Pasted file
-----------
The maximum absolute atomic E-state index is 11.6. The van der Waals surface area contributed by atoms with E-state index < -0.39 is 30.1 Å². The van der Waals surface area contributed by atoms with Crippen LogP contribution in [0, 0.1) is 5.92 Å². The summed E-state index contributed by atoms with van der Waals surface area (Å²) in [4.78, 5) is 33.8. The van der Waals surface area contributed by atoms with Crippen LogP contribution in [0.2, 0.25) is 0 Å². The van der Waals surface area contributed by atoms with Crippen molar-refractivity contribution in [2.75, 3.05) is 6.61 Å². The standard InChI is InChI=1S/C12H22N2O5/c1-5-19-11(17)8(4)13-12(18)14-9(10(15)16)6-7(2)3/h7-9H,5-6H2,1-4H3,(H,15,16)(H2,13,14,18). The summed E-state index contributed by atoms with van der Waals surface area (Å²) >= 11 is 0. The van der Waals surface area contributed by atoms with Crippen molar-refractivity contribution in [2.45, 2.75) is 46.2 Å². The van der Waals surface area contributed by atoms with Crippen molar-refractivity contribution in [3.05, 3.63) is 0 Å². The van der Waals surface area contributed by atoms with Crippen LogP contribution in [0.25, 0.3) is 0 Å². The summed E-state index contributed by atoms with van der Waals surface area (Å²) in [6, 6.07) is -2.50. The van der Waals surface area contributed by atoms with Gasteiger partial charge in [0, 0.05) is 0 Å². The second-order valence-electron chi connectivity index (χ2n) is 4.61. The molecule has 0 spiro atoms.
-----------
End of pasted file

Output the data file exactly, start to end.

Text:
The maximum absolute atomic E-state index is 11.6. The van der Waals surface area contributed by atoms with E-state index < -0.39 is 30.1 Å². The van der Waals surface area contributed by atoms with Crippen LogP contribution in [0, 0.1) is 5.92 Å². The summed E-state index contributed by atoms with van der Waals surface area (Å²) in [4.78, 5) is 33.8. The van der Waals surface area contributed by atoms with Crippen LogP contribution in [0.2, 0.25) is 0 Å². The van der Waals surface area contributed by atoms with Crippen molar-refractivity contribution in [2.75, 3.05) is 6.61 Å². The standard InChI is InChI=1S/C12H22N2O5/c1-5-19-11(17)8(4)13-12(18)14-9(10(15)16)6-7(2)3/h7-9H,5-6H2,1-4H3,(H,15,16)(H2,13,14,18). The summed E-state index contributed by atoms with van der Waals surface area (Å²) >= 11 is 0. The van der Waals surface area contributed by atoms with Crippen molar-refractivity contribution in [2.45, 2.75) is 46.2 Å². The van der Waals surface area contributed by atoms with Crippen molar-refractivity contribution in [3.05, 3.63) is 0 Å². The van der Waals surface area contributed by atoms with Crippen LogP contribution in [0.25, 0.3) is 0 Å². The summed E-state index contributed by atoms with van der Waals surface area (Å²) in [6, 6.07) is -2.50. The van der Waals surface area contributed by atoms with Gasteiger partial charge in [0, 0.05) is 0 Å². The second-order valence-electron chi connectivity index (χ2n) is 4.61. The molecule has 0 spiro atoms.